The carbon market is finally a reality in China. After 10 years of delays, regional pilot schemes and general uncertainty, China’s national carbon market became a reality on Feb. 1, 2021. Over time, the scheme is expected to support China’s gradual shift away from coal toward more solar and wind in power generation.
The social media giant met its 2018 goal at the end of 2020 and now aims to achieve net zero emissions for its entire value chain by 2030.
The joint feasibility study between Australia and Germany, HySupply, to determine the viability of a renewable energy-based hydrogen supply chain between the two countries, has progressed again after global firm RWE Supply & Trading and Australian-based The Hydrogen Utility signed a Memorandum of Understanding which could see green ammonia exports from South Australia to Germany’s LNG Terminal in Brunsbüttel.
The speed at which manufacturers are introducing changes from one product generation to the next is accelerating – currently, formats are scarcely available for more than a few months before another revised product is launched. But occasionally new module dimensions also bring new problems, be it in handling, plant design, or logistics. Ever-shorter product cycles and hastily launched record-breaking modules with capacities of 500 W, 600 W, or even 700 W are not always welcomed with open arms – especially by those who have to work with them, writes Martin Schachinger of pvXchange.com.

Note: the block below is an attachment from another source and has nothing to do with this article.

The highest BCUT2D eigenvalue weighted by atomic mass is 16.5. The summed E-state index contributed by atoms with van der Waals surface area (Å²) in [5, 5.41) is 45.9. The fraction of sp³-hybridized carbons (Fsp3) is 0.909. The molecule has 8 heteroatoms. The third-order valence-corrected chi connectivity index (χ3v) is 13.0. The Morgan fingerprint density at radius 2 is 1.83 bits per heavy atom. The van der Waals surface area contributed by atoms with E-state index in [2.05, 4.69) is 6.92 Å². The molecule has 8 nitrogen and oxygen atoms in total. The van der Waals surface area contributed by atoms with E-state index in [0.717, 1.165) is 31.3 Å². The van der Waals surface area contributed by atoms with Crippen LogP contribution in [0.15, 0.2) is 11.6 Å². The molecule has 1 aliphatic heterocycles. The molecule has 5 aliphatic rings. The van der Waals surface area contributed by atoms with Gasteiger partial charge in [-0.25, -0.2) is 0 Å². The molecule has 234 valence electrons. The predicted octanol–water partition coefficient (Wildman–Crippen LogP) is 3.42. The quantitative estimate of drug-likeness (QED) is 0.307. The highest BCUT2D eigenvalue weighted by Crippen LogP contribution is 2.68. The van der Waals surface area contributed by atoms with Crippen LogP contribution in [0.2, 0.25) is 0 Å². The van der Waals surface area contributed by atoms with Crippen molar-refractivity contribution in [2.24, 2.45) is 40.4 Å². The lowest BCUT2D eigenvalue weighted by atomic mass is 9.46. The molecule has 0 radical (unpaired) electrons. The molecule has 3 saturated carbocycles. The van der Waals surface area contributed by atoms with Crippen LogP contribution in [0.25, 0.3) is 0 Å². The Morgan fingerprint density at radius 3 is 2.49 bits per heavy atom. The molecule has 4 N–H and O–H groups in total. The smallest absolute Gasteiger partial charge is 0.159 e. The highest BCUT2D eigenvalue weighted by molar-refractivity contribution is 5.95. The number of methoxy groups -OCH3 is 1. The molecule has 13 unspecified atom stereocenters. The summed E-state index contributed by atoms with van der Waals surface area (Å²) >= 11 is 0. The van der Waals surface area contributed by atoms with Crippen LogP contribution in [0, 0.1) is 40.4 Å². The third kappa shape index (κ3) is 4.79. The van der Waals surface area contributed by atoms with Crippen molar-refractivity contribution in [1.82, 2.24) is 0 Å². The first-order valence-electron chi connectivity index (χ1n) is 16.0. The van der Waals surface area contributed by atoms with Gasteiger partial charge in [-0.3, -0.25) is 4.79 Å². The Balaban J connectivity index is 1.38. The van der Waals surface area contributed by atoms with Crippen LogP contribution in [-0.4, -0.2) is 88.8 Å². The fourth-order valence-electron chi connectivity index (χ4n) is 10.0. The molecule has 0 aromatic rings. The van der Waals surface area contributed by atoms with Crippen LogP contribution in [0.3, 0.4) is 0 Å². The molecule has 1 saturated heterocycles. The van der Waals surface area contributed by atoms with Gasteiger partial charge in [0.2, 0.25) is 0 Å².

A new study from the Lappeenranta University of Technology predicts solar may even achieve a 69% share for total primary energy supply by the end of the first half of the century. In terms of price, solar PV is expected to achieve a capex of €246/kW-installed (AU$385/kW-installed) for utility scale projects, and of €537/kW (AU$840/kW) for residential arrays by 2050. The levelised cost of energy (LCOE), however, is expected to remain constant over the next three decades, as the energy transition will also be implemented with storage technologies, increased flexibility and the production of synthetic fuels.
The contest is over. Faster, cheaper, more flexible than gas turbines … battery energy storage must be the future peaking energy service provider of choice says the hard evidence exposed in a new paper by the Clean Energy Council.
Call it “latent energy” – Australia’s renewable resources are expected to help some of the world’s greatest polluters to reach their net-zero emissions targets, writes Natalie Filatoff, senior editor at pv magazine Australia.
Giant PV and wind projects are taking shape in Australia’s north, with the aim of supplying Asia with the clean energy it needs for decades to come. The Asian Renewable Energy Hub is one such project, as it targets green hydrogen production at a cost of $1.50/kg. Sacha Thacker, chief strategy officer at InterContinental Energy – one of the companies trying to the get the ambitious initiative off the ground – says that while the scale of projects today boggles the mind, the coming demand is more boggling still.
Vattenfall, SSAB and LKAB are building a rock cavern storage facility in a coastal city in northern Sweden. The 100-cubic-meter facility will be built 30 meters below ground and will begin storing green hydrogen next year.
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